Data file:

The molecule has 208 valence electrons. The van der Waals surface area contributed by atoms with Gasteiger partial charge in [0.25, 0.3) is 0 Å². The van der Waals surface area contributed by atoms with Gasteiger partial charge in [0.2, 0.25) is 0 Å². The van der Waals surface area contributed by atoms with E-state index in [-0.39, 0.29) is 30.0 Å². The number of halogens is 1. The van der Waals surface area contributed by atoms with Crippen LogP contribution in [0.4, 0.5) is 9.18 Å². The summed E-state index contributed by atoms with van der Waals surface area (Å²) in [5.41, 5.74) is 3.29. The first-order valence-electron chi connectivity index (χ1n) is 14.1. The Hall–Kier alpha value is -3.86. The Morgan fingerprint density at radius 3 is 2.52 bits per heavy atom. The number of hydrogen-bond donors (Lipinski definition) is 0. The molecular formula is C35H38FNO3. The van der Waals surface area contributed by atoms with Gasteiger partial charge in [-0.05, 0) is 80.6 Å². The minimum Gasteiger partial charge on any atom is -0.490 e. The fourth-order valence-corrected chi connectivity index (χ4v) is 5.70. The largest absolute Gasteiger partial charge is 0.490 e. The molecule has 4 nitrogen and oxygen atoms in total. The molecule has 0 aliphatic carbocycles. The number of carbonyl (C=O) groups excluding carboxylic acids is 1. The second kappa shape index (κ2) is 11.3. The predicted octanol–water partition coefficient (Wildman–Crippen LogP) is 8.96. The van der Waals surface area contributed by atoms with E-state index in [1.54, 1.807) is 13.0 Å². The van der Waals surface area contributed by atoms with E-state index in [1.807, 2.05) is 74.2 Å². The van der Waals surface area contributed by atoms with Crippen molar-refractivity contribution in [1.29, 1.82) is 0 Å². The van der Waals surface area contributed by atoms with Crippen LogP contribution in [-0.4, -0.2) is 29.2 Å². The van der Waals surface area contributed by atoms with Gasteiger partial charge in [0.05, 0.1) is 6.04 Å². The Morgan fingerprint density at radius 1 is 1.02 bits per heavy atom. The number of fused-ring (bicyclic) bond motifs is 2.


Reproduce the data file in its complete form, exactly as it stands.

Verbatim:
The molecule has 208 valence electrons. The van der Waals surface area contributed by atoms with Gasteiger partial charge in [0.25, 0.3) is 0 Å². The van der Waals surface area contributed by atoms with Gasteiger partial charge in [0.2, 0.25) is 0 Å². The van der Waals surface area contributed by atoms with E-state index in [-0.39, 0.29) is 30.0 Å². The number of halogens is 1. The van der Waals surface area contributed by atoms with Crippen LogP contribution in [0.4, 0.5) is 9.18 Å². The summed E-state index contributed by atoms with van der Waals surface area (Å²) in [5.41, 5.74) is 3.29. The first-order valence-electron chi connectivity index (χ1n) is 14.1. The Hall–Kier alpha value is -3.86. The Morgan fingerprint density at radius 3 is 2.52 bits per heavy atom. The number of hydrogen-bond donors (Lipinski definition) is 0. The molecular formula is C35H38FNO3. The van der Waals surface area contributed by atoms with Gasteiger partial charge in [-0.05, 0) is 80.6 Å². The minimum Gasteiger partial charge on any atom is -0.490 e. The fourth-order valence-corrected chi connectivity index (χ4v) is 5.70. The largest absolute Gasteiger partial charge is 0.490 e. The molecule has 4 nitrogen and oxygen atoms in total. The molecule has 0 aliphatic carbocycles. The number of carbonyl (C=O) groups excluding carboxylic acids is 1. The second kappa shape index (κ2) is 11.3. The predicted octanol–water partition coefficient (Wildman–Crippen LogP) is 8.96. The van der Waals surface area contributed by atoms with E-state index in [1.54, 1.807) is 13.0 Å². The van der Waals surface area contributed by atoms with E-state index in [1.807, 2.05) is 74.2 Å². The van der Waals surface area contributed by atoms with Crippen molar-refractivity contribution in [1.29, 1.82) is 0 Å². The van der Waals surface area contributed by atoms with Crippen LogP contribution in [-0.4, -0.2) is 29.2 Å². The van der Waals surface area contributed by atoms with Gasteiger partial charge in [0.05, 0.1) is 6.04 Å². The Morgan fingerprint density at radius 1 is 1.02 bits per heavy atom. The number of fused-ring (bicyclic) bond motifs is 2.